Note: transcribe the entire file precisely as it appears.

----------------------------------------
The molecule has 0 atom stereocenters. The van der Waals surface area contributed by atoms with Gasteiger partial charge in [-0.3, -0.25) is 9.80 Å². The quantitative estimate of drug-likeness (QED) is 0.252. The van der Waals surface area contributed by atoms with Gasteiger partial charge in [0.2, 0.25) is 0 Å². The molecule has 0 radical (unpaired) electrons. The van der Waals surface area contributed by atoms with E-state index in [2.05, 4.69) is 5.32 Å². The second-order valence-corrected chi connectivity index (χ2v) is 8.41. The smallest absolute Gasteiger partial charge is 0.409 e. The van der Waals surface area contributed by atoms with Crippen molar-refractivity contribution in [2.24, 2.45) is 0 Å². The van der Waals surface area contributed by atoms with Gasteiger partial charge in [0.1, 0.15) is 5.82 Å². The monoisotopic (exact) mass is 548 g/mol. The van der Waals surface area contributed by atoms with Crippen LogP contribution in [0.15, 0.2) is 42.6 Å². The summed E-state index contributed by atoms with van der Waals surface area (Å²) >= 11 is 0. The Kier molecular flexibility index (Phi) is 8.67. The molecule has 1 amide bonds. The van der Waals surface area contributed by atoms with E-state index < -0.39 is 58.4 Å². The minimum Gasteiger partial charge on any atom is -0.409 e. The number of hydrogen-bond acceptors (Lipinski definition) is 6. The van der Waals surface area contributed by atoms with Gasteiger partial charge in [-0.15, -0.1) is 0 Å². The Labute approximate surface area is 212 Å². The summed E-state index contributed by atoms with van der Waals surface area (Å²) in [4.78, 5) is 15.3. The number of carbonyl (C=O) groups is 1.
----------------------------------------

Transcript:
The molecule has 0 atom stereocenters. The van der Waals surface area contributed by atoms with Gasteiger partial charge in [-0.3, -0.25) is 9.80 Å². The quantitative estimate of drug-likeness (QED) is 0.252. The van der Waals surface area contributed by atoms with Gasteiger partial charge in [0.2, 0.25) is 0 Å². The molecule has 0 radical (unpaired) electrons. The van der Waals surface area contributed by atoms with E-state index in [2.05, 4.69) is 5.32 Å². The second-order valence-corrected chi connectivity index (χ2v) is 8.41. The smallest absolute Gasteiger partial charge is 0.409 e. The van der Waals surface area contributed by atoms with Crippen molar-refractivity contribution in [2.24, 2.45) is 0 Å². The van der Waals surface area contributed by atoms with Gasteiger partial charge in [0.1, 0.15) is 5.82 Å². The monoisotopic (exact) mass is 548 g/mol. The van der Waals surface area contributed by atoms with Crippen LogP contribution in [0.15, 0.2) is 42.6 Å². The summed E-state index contributed by atoms with van der Waals surface area (Å²) >= 11 is 0. The Kier molecular flexibility index (Phi) is 8.67. The molecule has 1 amide bonds. The van der Waals surface area contributed by atoms with E-state index < -0.39 is 58.4 Å². The minimum Gasteiger partial charge on any atom is -0.409 e. The number of hydrogen-bond acceptors (Lipinski definition) is 6. The van der Waals surface area contributed by atoms with Gasteiger partial charge in [-0.15, -0.1) is 0 Å². The Labute approximate surface area is 212 Å². The summed E-state index contributed by atoms with van der Waals surface area (Å²) in [4.78, 5) is 15.3. The number of carbonyl (C=O) groups is 1.